Duke University’s great historian of thought and Hayek scholar Bruce Caldwell sent the following e-mail to me, which I share here with Bruce’s kind permission (link added):
Has anyone in the blogosphere noticed the chilling similarity between Hayek’s description in the Road To Serfdom (in the chapter titled “Why the Worst Get on Top“) of how a dictator comes to power and the Trump campaign? First, aim at the least educated individuals; they are more likely to have more primitive and common instincts. Next, attract the docile and gullible, who have no strong convictions of their own but will join up. Identify a common enemy to build solidarity and blame for one’s present problems. Then add in a dose of nationalism. The relevant pages are pp. 160-161 of the Collected Works edition.
It works in a way for Bernie Sanders too of course. But the Il Duce jaw and mannerisms of Trump makes the comparison to him easier. (Though when Bernie is shouting about capitalist corruption it does remind one of the later stages of Hitler’s standard speech, when he starts screaming about the fatherland.)
As you will doubtless say, a pox on both their houses. And I would quickly agree.”]
I do agree. And I agree also that Trump’s manner and look – and, of course, his bleats and screeches – combine to make him eerily like a classic political strongman. Central casting could have done no better than to produce Trump for such a role.
Here’s the passage from Hayek’s Road to Serfdom that Bruce has in mind:
There are three main reasons why such a numerous and strong group with fairly homogeneous views is not likely to be formed by the best but rather by the worst elements of any society. By our standards the principles on which such a group would be selected will be almost entirely negative.
In the first instance, it is probably true that in general the higher the education and intelligence of individuals becomes, the more their views and tastes are differentiated and the less likely they are to agree on a particular hierarchy of values. It is a corollary of this that if we wish to find a high degree of uniformity and similarity of outlook, we have to descend to the regions of lower moral and intellectual standards where the more primitive and “common” instincts and tastes prevail. This does not mean that the majority of people have low moral standards; it merely means that the largest group of people whose values are very similar are the people with low standards. It is, as it were, the lowest common denominator which unites the largest number of people. If a numerous group is needed, strong enough to impose their views on the values of life on all the rest, it will never be those with highly differentiated and developed tastes it will be those who form the “mass” in the derogatory sense of the term, the least original and independent, who will be able to put the weight of their numbers behind their particular ideals.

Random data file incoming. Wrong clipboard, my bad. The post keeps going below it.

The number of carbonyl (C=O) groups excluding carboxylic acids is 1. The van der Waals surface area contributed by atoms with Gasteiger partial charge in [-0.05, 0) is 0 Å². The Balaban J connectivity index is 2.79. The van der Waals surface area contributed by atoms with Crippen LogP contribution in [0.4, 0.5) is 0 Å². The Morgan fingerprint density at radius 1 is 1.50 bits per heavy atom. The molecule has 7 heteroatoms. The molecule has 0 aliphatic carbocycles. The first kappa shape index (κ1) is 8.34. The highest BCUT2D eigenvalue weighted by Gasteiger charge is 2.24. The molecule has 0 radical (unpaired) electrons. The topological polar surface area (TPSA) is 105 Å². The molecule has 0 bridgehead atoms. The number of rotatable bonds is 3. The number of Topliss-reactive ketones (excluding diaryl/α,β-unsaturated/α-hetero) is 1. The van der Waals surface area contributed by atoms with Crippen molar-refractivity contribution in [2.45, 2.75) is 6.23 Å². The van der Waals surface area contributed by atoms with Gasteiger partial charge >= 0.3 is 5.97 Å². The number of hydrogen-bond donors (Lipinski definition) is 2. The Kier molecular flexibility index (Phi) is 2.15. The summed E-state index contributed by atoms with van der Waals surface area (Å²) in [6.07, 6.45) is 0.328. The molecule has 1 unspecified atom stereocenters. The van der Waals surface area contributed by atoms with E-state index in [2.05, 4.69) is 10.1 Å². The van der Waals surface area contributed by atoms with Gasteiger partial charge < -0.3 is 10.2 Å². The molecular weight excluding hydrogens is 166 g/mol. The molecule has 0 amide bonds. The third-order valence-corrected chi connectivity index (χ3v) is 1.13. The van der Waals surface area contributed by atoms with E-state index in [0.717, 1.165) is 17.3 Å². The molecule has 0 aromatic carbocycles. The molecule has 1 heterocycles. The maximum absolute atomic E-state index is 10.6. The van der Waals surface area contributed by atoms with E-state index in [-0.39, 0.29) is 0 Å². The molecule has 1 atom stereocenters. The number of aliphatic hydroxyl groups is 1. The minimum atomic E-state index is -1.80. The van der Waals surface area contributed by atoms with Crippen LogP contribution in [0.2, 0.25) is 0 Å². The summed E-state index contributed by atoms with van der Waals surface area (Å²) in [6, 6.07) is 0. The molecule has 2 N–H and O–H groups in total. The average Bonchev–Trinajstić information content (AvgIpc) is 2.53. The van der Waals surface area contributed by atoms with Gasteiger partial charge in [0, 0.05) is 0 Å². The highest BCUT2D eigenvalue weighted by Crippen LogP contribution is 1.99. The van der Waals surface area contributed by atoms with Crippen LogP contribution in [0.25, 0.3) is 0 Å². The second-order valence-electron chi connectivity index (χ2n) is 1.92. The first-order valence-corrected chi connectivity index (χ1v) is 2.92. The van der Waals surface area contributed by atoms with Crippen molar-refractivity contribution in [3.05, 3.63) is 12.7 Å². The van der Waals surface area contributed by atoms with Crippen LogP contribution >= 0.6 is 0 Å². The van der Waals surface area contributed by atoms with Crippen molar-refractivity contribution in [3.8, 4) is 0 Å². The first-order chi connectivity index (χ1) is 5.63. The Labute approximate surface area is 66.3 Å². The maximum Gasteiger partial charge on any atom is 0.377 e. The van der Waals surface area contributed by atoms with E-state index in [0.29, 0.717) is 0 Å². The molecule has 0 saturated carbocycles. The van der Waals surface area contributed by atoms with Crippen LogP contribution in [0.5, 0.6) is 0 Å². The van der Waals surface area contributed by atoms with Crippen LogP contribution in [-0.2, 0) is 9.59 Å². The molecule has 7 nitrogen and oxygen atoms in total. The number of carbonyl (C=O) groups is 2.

If, however, a potential dictator had to rely entirely on those whose uncomplicated and primitive instincts happen to be very similar, their number would scarcely give sufficient weight to their endeavors. He will have to increase their numbers by converting more to the same simple creed.
Here comes in the second negative principle of selection: he will be able to obtain the support of all the docile and gullible, who have no strong convictions of their own but are prepared to accept a ready-made system of values if it is only drummed into their ears sufficiently loudly and frequently. It will be those whose vague and imperfectly formed ideas are easily swayed and whose passions and emotions are readily aroused who will thus swell the ranks of the totalitarian party.
It is in connection with the deliberate effort of the skilful demagogue to weld together a closely coherent and homogeneous body of supporters that the third and perhaps most important negative element of selection enters. It seems to be almost a law of human nature that it is easier for people to agree on a negative programme, on the hatred of an enemy, on the envy of those better off, than on any positive task. The contrast between the “we” and the “they”, the common fight against those outside the group, seems to be an essential ingredient in any creed which will solidly knit together a group for common action. It is consequently always employed by those who seek, not merely support of a policy, but the unreserved allegiance of huge masses. From their point of view it has the great advantage of leaving them greater freedom of action than almost any positive programme. The enemy, whether he be internal like the “Jew” or the “Kulak”, or external, seems to be an indispensable requisite in the armoury of a totalitarian leader.
That in Germany it was the Jew who became the enemy till his place was taken by the “plutocracies” was no less a result of the anti-capitalist resentment on which the whole movement was based than the selection of the Kulak in Russia. In Germany and Austria the Jew had come to be regarded as the representative of capitalism because a traditional dislike of large classes of the population for commercial pursuits had left these more readily accessible to a group that was practically excluded from the more highly esteemed occupations. It is the old story ofthe alien race being admitted only to the less respected trades and then being hated still more for practising them. The fact that German anti-semitism and anti-capitalism spring from the same root is of great importance for the understanding of what has happened there, but this is rarely grasped by foreign observers.”]
This piece originally appeared at Cafe Hayek.